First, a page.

In the news

In the news

Independent review

On 12 February, British newspaper The Independent published "Wikipedia under the microscope over accuracy", which invited experts to rate eight articles (Muslim, Russian Revolution of 1917, Kate Moss, Ann Widdecombe, Tony Blair, In vitro fertilisation, Philip Larkin, BBC Radio 1, and Punt). Overall, the online encyclopedia seemed to do fairly well; Wikipedia editors are now reviewing the criticisms at the external review page in order to improve the articles.

In-depth article

The Boston Globe published a front page article entitled "Bias, sabotage haunt Wikipedia's free world" on 12 February, the first half of a two-part story. This long story gives a wide overview of Wikipedia and its strengths and weaknesses. Most of the errors mentioned in the first article have been corrected, as of Signpost press time.

The second half, "Many contributors, common cause", was published on 13 February, compiled from interviews with the Boston local Wikipedia group. A sidebar, "The idealists, the optimists, and the world they share" explored the personalities and editing habits of a few more Wikipedia contributors. (Note access to the articles will require payment after 14 February and 15 February, respectively.)

A discussion at the Village Pump noted a few errors in the piece.

Congressional edits

The story from two weeks ago about edits to political articles coming from computers assigned to United States congressmen (see archived story) continued to make high-profile news this week, as it did last week (see archived story). Notably, several mainstream media stories cited the investigation performed by reporters from Wikimedia's own news site, Wikinews (see "Wikinews investigates Wikipedia usage by U.S. Senate staff members").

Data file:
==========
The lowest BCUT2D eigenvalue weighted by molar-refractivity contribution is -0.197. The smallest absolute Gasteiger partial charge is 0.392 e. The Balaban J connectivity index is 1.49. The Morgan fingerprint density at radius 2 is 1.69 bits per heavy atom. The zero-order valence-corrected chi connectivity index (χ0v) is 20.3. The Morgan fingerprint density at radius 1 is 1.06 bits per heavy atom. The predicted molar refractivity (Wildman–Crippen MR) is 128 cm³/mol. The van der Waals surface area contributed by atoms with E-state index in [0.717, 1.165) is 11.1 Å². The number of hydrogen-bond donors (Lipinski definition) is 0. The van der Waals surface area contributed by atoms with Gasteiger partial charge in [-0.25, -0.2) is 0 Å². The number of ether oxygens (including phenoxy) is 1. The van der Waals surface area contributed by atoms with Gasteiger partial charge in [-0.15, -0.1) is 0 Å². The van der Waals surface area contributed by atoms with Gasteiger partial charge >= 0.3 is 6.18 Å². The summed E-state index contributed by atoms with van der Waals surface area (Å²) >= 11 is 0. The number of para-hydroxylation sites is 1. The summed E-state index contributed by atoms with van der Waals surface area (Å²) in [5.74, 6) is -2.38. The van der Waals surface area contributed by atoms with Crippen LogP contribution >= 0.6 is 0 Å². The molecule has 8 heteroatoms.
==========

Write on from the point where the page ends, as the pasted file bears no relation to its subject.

Articles this week included:

A smaller newspaper, the Bozeman Daily Chronicle, included an ironic quote in "Burns' office may have tampered with Wikipedia entry" on 9 February. James Pendleton, a spokesman for Senator Conrad Burns, said of Wikipedia: "They have exactly zero credibility. Because there is no fact-checking, anybody can go in and put in whatever they want."

Interview with Jimbo Wales

The Lowell Sun, a Massachusetts newspaper which initiated the investigation into Wikipedia edits from Capitol Hill, published "Wikipedia founder: It's not about technology", a short interview with founder Jimbo Wales about how Wikipedia works.

German Wikipedia

Three weeks ago, Associated Press published a story about the "shutdown" of the German Wikipedia requested by the parents of a deceased hacker whose name was published against their will; AP later issued a correction clarifying the details. This week, they reported the German court's dismissal of the case, and the story was carried by several large news sources, including:

Brief mentions

This month's Discover magazine states "Science entries in Wikipedia, the open-source online encyclopedia that anyone can edit, are nearly as error-free as those in Encyclopaedia Britannica, according to a team of expert reviewers." This figure comes from the comparative study performed by science journal Nature a few months ago (see archived story).